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Diabetes: treating hypertension.

Vijan S. Diabetes: treating hypertension. Clinical evidence. 2012 Mar 28; 2012.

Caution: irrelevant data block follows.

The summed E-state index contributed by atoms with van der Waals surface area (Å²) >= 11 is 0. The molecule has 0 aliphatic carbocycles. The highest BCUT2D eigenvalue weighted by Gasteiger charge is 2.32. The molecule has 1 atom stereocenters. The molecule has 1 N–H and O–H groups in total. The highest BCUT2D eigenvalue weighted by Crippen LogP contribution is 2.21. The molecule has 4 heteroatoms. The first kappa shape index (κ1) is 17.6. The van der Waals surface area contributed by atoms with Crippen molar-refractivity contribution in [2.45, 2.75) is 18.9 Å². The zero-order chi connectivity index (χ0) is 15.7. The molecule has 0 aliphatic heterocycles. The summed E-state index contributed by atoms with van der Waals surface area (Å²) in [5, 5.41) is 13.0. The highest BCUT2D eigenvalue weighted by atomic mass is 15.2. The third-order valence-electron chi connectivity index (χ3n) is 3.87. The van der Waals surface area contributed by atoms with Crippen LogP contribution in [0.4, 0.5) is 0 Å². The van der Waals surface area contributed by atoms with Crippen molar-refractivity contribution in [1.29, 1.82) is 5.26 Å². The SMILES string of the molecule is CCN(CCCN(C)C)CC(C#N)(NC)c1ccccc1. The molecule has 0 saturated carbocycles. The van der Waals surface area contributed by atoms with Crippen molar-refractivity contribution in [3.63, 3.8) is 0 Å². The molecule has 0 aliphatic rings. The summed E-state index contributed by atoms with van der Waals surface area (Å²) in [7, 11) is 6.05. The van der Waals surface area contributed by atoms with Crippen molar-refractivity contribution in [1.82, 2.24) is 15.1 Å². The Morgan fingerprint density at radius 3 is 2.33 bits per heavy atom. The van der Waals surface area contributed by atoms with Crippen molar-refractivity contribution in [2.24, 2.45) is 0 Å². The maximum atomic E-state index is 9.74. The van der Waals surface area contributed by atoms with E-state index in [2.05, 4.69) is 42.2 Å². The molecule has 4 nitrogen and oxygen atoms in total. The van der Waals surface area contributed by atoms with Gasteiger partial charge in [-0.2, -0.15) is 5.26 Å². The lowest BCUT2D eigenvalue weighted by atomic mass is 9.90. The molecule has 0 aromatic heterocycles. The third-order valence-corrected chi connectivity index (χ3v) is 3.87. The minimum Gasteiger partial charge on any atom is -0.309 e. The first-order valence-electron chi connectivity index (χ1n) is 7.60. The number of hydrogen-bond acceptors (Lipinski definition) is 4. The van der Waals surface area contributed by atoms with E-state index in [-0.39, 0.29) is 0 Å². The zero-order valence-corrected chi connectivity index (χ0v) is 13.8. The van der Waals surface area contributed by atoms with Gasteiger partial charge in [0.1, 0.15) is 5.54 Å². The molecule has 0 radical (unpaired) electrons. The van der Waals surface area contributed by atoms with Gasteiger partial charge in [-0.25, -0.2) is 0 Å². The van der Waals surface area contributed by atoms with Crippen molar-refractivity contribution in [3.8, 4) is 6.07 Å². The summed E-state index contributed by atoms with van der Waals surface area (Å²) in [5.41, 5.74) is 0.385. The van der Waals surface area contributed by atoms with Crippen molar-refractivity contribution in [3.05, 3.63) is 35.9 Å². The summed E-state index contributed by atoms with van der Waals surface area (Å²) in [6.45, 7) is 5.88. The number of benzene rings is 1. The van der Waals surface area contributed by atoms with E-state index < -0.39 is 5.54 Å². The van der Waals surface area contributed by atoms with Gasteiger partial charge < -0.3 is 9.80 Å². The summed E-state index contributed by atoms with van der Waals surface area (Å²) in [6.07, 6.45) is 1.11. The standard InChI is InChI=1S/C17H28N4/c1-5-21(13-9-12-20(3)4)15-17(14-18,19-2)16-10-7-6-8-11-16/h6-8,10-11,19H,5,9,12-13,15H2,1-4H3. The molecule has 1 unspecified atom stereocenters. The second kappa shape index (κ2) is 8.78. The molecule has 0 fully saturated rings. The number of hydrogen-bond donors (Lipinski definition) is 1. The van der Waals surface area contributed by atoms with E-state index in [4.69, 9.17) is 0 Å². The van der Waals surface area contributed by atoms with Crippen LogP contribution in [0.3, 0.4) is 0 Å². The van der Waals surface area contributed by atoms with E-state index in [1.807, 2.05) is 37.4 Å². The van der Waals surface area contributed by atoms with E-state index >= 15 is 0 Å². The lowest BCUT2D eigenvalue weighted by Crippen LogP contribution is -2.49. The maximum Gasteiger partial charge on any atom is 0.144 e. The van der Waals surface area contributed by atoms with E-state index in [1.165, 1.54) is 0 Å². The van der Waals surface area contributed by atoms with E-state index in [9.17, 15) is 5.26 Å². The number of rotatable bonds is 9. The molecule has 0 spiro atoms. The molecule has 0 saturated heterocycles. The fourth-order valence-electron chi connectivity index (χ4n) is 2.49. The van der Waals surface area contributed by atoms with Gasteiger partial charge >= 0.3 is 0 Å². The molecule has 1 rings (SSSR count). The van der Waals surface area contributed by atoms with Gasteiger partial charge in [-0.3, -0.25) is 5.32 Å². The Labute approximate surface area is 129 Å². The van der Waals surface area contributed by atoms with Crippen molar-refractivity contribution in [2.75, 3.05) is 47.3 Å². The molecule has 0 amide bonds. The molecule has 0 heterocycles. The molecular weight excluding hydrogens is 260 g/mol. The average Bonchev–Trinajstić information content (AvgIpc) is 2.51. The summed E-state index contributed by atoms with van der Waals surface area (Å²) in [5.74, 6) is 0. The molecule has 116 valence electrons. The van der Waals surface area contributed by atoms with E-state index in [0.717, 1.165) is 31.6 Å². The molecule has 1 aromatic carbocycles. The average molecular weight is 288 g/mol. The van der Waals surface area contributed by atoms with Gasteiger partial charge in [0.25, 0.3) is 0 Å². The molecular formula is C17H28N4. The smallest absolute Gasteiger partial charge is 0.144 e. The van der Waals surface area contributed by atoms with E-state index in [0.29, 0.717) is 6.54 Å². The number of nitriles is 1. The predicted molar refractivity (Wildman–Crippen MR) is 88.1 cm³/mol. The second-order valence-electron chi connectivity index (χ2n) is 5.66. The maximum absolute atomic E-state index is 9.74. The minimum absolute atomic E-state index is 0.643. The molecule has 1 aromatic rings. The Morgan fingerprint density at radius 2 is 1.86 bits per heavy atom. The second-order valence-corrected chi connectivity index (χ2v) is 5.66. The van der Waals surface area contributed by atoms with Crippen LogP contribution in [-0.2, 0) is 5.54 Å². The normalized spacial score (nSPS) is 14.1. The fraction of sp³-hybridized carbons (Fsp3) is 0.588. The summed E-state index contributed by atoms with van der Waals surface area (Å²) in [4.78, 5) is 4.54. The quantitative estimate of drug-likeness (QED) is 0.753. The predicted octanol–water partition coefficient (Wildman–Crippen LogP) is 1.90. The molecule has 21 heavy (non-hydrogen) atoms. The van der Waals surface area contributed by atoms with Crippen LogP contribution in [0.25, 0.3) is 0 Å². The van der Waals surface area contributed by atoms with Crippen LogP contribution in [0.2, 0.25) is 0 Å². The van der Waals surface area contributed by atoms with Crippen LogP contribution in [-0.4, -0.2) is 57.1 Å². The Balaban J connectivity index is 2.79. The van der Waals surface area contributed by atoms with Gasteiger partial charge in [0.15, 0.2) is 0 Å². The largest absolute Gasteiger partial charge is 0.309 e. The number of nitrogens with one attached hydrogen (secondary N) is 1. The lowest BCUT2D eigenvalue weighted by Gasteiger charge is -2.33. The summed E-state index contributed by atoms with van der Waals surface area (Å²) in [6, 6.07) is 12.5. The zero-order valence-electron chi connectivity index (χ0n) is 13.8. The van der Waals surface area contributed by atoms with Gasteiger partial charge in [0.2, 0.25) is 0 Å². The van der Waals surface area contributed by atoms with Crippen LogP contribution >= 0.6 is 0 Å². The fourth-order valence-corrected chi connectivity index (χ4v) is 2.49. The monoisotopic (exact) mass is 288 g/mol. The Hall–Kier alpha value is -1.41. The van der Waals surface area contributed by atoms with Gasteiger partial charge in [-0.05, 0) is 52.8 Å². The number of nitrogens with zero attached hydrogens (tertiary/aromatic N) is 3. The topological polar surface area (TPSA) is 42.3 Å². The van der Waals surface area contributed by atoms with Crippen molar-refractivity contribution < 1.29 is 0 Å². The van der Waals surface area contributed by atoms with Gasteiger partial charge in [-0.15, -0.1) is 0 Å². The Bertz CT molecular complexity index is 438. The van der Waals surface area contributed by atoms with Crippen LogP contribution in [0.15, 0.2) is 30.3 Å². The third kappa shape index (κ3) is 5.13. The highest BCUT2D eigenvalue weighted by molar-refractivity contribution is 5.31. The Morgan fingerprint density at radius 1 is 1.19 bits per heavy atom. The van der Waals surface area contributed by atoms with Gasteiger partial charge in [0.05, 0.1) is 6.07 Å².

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INTRODUCTION: Among people with diabetes, about 40% of those aged 45 years, and more than 60% of those aged 75 years or over, will have a blood pressure over 140/90 mmHg. Major cardiac events occur in approximately 5% of people with diabetes and untreated hypertension each year, and the risk is higher in those with other risk factors, such as diabetic nephropathy. METHODS AND OUTCOMES: We conducted a systematic review and aimed to answer the following clinical questions: What are the effects of antihypertensives in people with diabetes and hypertension? What are the effects of different blood pressure targets in people with diabetes and hypertension? We searched: Medline, Embase, The Cochrane Library, and other important databases up to April 2011 (Clinical Evidence reviews are updated periodically; please check our website for the most up-to-date version of this review). We included harms alerts from relevant organisations such as the US Food and Drug Administration (FDA) and the UK Medicines and Healthcare products Regulatory Agency (MHRA). RESULTS: We found 24 systematic reviews, RCTs, or observational studies that met our inclusion criteria. CONCLUSIONS: In this systematic review, we present information relating to the effectiveness and safety of the following interventions: alpha-blockers, angiotensin II receptor antagonists, angiotensin-converting enzyme (ACE) inhibitors, beta-blockers, blood pressure targets (lower or higher), calcium-channel blockers, and diuretics.

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